1365 words - 5 pages Troublesome To Do RightWith his novel The Adventures of Huckleberry Finn, Mark Twain was able to poke, prod, and cast doubt on the society he grew up in. But he did it subtly, through the eyes of a child. When Huck questions something, it is Twain's unobtrusive way of pointing out the moral flaws of his society. And more specifically, "The dynamic theme throughout [The Adventures of] Huckleberry Finn is the unresolved dialectic between the moral

Adventures of Huckleberry Finn by Mark Twain

821 words - 3 pages In Adventures of Huckleberry Finn by Mark Twain, Huck, the main character, attempts to establish his identity. Huck explores many identities that appeal to him throughout the story, such as a religious and "sivilized" life with the Widow Douglas, a violent and irrational life with the Grangerfords, and a dishonest and imposturous life with the Duke and King. However, by assimilating to others, Huck essentially neglects his true morals, beliefs

Racism in he Adventures of Huckleberry Finn by Mark Twain

1084 words - 5 pages “The Adventures of Huckleberry Finn,” is considered a Great American Novel because it defines the time period in which it was written. Twain shows all the racist ideas in America during this time period, and contrasts this with natural human views on race through Huck. He uses a lot of satire in his writing to even poke fun of the racist views of the time. Twain by doing this was able to describe the time period and add a touch of his opinion

"The Adventures of Huckleberry Finn" by Mark Twain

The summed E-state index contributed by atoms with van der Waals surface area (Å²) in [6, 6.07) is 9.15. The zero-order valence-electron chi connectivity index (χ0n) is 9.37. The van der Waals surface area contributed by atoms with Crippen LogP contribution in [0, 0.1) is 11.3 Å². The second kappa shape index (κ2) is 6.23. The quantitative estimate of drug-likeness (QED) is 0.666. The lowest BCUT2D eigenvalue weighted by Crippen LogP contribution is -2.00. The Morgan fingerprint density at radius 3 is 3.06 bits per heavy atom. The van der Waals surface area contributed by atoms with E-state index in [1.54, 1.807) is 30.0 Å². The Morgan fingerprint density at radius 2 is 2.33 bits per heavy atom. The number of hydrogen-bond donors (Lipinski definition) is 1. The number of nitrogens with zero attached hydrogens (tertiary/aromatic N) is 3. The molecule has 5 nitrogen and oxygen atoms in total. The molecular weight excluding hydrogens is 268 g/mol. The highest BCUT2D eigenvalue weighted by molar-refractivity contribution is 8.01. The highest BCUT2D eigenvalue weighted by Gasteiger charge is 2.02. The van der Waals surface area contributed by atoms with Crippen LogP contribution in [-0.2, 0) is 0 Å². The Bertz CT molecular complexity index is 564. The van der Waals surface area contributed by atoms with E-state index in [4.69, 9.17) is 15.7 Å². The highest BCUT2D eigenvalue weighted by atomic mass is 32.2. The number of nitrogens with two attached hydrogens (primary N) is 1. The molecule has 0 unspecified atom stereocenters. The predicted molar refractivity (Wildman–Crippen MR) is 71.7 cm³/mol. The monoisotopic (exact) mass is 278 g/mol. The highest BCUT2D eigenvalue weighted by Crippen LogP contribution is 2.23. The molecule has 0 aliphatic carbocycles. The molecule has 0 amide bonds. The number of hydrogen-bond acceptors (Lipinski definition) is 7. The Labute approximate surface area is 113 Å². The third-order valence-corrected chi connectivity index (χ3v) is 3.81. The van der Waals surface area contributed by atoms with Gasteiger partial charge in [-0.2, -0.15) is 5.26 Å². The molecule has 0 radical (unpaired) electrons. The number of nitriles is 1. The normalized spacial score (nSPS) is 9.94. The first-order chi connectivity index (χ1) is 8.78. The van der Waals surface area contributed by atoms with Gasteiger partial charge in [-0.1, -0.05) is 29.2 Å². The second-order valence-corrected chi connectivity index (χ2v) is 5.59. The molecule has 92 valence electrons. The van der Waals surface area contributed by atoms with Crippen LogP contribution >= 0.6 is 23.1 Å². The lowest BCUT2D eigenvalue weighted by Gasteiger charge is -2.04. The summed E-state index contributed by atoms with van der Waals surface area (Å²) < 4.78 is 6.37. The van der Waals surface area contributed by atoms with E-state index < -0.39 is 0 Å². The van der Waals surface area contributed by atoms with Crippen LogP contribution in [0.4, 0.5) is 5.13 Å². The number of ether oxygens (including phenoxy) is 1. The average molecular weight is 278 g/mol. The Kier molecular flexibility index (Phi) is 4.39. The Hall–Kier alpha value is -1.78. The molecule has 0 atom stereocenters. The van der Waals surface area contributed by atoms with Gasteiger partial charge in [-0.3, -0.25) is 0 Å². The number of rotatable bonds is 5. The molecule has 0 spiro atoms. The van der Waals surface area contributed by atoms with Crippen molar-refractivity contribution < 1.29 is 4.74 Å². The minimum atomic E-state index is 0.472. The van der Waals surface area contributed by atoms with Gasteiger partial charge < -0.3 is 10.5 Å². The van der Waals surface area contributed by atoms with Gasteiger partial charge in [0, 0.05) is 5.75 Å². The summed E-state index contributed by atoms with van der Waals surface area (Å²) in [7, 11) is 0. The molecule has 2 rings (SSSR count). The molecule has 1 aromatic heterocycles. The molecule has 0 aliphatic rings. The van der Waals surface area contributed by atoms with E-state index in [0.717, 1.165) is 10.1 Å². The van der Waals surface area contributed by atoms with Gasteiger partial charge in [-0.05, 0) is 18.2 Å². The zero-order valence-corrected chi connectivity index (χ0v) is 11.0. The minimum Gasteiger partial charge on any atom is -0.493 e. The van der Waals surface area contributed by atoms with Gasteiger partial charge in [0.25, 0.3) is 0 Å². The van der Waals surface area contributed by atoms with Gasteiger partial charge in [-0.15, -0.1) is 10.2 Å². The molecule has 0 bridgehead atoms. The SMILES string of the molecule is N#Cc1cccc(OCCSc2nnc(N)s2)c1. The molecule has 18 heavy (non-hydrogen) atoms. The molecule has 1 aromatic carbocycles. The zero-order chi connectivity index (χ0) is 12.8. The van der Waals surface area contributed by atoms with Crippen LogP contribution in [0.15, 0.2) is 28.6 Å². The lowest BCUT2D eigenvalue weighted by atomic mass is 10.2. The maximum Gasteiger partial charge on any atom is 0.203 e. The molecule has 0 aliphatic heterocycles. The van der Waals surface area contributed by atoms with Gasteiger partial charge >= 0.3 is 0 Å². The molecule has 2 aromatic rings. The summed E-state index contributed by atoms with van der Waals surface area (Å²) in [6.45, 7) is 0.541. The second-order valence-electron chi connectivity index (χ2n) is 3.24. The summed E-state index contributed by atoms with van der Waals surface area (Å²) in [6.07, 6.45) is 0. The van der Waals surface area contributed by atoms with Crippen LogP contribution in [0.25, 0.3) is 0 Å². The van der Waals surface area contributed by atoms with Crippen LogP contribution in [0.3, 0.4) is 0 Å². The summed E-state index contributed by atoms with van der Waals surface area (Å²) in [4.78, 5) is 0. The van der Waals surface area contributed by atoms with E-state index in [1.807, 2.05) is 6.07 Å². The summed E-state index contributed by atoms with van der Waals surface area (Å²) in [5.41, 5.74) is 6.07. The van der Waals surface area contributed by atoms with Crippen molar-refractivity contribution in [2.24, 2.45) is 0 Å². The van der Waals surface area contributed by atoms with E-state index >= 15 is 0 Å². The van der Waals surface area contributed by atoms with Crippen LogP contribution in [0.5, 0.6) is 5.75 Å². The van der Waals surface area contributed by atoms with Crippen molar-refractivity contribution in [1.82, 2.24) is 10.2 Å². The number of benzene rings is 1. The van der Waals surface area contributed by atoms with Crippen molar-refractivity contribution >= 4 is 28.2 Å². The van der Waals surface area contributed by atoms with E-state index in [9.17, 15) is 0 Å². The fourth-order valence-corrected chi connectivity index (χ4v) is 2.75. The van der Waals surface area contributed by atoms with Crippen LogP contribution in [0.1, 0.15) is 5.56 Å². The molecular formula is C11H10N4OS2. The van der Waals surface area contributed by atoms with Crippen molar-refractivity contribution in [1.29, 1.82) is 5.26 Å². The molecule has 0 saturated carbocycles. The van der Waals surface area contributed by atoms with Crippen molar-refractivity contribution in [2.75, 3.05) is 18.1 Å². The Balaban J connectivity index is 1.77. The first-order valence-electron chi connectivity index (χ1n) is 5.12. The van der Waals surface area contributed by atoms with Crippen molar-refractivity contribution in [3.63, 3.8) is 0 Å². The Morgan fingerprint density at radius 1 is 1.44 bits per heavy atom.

1340 words - 5 pages clearest example in our history of the adaptation of a folk art to serious literary uses. Mark Twain, in short, who as a personality could not help but be a humorist, as a literary artist whose works were channeled by such currents, could not help but be an American humorist. His works are, in a sense, a summary of nineteenth-century native American humor."The Adventures of Huckleberry Finn" is a book, rare in our literature, which manages to

The Adventures of Huckleberry Finn by Mark Twain transports the

1375 words - 6 pages The Adventures of Huckleberry Finn by Mark Twain transports the reader back in time giving a unique perspective of the world. Huck Finn is a wild, uneducated adolescent who by chance came into a large sum of money. Huck is constantly searching for a place where he feels free. He's not looking for trouble, but somehow trouble always finds him. Throughout the story, Huck is haunted by the ever present bad influence of his friend, Tom Sawyer. Huck

The Adventures of Huckleberry Finn by Mark Twain